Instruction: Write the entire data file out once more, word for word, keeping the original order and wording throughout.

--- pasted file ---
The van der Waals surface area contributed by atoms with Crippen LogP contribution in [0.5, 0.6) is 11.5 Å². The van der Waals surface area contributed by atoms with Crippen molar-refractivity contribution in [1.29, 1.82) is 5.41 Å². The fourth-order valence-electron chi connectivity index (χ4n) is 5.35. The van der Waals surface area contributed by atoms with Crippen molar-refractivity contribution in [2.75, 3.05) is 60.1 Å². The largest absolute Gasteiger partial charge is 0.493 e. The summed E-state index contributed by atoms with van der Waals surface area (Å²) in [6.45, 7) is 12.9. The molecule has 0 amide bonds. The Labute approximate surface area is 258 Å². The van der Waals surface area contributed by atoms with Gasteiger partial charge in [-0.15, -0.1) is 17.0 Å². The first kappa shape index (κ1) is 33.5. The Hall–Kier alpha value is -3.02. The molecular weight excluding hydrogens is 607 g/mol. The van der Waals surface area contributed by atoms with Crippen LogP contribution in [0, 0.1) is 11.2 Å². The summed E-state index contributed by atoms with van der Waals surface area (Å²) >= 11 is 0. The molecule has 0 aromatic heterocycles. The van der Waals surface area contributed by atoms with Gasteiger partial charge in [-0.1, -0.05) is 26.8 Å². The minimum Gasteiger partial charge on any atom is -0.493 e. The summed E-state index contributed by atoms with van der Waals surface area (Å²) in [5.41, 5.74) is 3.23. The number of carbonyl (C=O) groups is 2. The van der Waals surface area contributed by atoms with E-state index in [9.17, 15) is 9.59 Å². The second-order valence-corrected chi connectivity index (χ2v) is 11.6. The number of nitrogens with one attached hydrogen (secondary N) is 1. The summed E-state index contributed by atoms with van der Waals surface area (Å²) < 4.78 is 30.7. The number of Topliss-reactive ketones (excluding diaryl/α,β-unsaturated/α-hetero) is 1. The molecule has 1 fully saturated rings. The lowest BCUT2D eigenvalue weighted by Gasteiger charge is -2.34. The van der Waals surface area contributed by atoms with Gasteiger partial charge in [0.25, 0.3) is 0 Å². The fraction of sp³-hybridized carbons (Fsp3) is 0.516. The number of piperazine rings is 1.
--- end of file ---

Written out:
The van der Waals surface area contributed by atoms with Crippen LogP contribution in [0.5, 0.6) is 11.5 Å². The van der Waals surface area contributed by atoms with Crippen molar-refractivity contribution in [1.29, 1.82) is 5.41 Å². The fourth-order valence-electron chi connectivity index (χ4n) is 5.35. The van der Waals surface area contributed by atoms with Crippen molar-refractivity contribution in [2.75, 3.05) is 60.1 Å². The largest absolute Gasteiger partial charge is 0.493 e. The summed E-state index contributed by atoms with van der Waals surface area (Å²) in [6.45, 7) is 12.9. The molecule has 0 amide bonds. The Labute approximate surface area is 258 Å². The van der Waals surface area contributed by atoms with Gasteiger partial charge in [-0.15, -0.1) is 17.0 Å². The first kappa shape index (κ1) is 33.5. The Hall–Kier alpha value is -3.02. The molecular weight excluding hydrogens is 607 g/mol. The van der Waals surface area contributed by atoms with Crippen LogP contribution in [0, 0.1) is 11.2 Å². The summed E-state index contributed by atoms with van der Waals surface area (Å²) >= 11 is 0. The molecule has 0 aromatic heterocycles. The van der Waals surface area contributed by atoms with Gasteiger partial charge in [-0.1, -0.05) is 26.8 Å². The minimum Gasteiger partial charge on any atom is -0.493 e. The summed E-state index contributed by atoms with van der Waals surface area (Å²) in [5.41, 5.74) is 3.23. The number of carbonyl (C=O) groups is 2. The van der Waals surface area contributed by atoms with E-state index in [9.17, 15) is 9.59 Å². The second-order valence-corrected chi connectivity index (χ2v) is 11.6. The number of nitrogens with one attached hydrogen (secondary N) is 1. The summed E-state index contributed by atoms with van der Waals surface area (Å²) < 4.78 is 30.7. The number of Topliss-reactive ketones (excluding diaryl/α,β-unsaturated/α-hetero) is 1. The molecule has 1 fully saturated rings. The lowest BCUT2D eigenvalue weighted by Gasteiger charge is -2.34. The van der Waals surface area contributed by atoms with Gasteiger partial charge in [0.25, 0.3) is 0 Å². The fraction of sp³-hybridized carbons (Fsp3) is 0.516. The number of piperazine rings is 1.